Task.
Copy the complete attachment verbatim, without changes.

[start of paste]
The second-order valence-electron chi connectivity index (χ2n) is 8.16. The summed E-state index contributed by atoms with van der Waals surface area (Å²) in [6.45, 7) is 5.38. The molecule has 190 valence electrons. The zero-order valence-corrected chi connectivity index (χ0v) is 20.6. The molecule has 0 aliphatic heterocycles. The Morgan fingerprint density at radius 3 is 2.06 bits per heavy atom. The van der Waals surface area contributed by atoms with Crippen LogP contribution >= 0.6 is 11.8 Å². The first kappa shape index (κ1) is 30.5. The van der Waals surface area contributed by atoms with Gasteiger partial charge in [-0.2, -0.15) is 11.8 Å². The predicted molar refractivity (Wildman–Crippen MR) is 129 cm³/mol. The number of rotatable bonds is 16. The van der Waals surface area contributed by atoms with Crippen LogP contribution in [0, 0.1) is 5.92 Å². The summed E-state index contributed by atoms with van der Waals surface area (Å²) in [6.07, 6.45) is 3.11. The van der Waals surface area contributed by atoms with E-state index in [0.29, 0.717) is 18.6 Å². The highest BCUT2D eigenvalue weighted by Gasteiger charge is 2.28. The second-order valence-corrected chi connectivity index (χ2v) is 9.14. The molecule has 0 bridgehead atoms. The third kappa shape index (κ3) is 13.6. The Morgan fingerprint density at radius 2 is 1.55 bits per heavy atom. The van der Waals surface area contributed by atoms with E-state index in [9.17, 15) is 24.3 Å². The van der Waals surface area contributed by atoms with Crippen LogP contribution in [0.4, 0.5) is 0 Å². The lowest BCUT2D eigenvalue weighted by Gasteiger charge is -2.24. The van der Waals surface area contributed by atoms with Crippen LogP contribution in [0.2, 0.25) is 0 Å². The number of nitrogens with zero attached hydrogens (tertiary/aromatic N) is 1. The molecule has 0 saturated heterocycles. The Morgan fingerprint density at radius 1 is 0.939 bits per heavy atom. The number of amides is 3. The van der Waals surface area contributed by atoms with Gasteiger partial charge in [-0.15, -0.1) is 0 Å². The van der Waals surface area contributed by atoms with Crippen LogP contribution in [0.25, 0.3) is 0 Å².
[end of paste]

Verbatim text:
The second-order valence-electron chi connectivity index (χ2n) is 8.16. The summed E-state index contributed by atoms with van der Waals surface area (Å²) in [6.45, 7) is 5.38. The molecule has 190 valence electrons. The zero-order valence-corrected chi connectivity index (χ0v) is 20.6. The molecule has 0 aliphatic heterocycles. The Morgan fingerprint density at radius 3 is 2.06 bits per heavy atom. The van der Waals surface area contributed by atoms with Crippen LogP contribution >= 0.6 is 11.8 Å². The first kappa shape index (κ1) is 30.5. The van der Waals surface area contributed by atoms with Gasteiger partial charge in [-0.2, -0.15) is 11.8 Å². The predicted molar refractivity (Wildman–Crippen MR) is 129 cm³/mol. The number of rotatable bonds is 16. The van der Waals surface area contributed by atoms with Crippen LogP contribution in [0, 0.1) is 5.92 Å². The summed E-state index contributed by atoms with van der Waals surface area (Å²) in [6.07, 6.45) is 3.11. The van der Waals surface area contributed by atoms with E-state index in [0.29, 0.717) is 18.6 Å². The highest BCUT2D eigenvalue weighted by Gasteiger charge is 2.28. The second-order valence-corrected chi connectivity index (χ2v) is 9.14. The molecule has 0 bridgehead atoms. The third kappa shape index (κ3) is 13.6. The Morgan fingerprint density at radius 2 is 1.55 bits per heavy atom. The van der Waals surface area contributed by atoms with E-state index in [9.17, 15) is 24.3 Å². The van der Waals surface area contributed by atoms with Crippen LogP contribution in [0.4, 0.5) is 0 Å². The lowest BCUT2D eigenvalue weighted by Gasteiger charge is -2.24. The van der Waals surface area contributed by atoms with Crippen LogP contribution in [0.2, 0.25) is 0 Å². The number of nitrogens with zero attached hydrogens (tertiary/aromatic N) is 1. The molecule has 0 saturated heterocycles. The Morgan fingerprint density at radius 1 is 0.939 bits per heavy atom. The number of amides is 3. The van der Waals surface area contributed by atoms with Gasteiger partial charge in [-0.15, -0.1) is 0 Å². The van der Waals surface area contributed by atoms with Crippen LogP contribution in [0.25, 0.3) is 0 Å².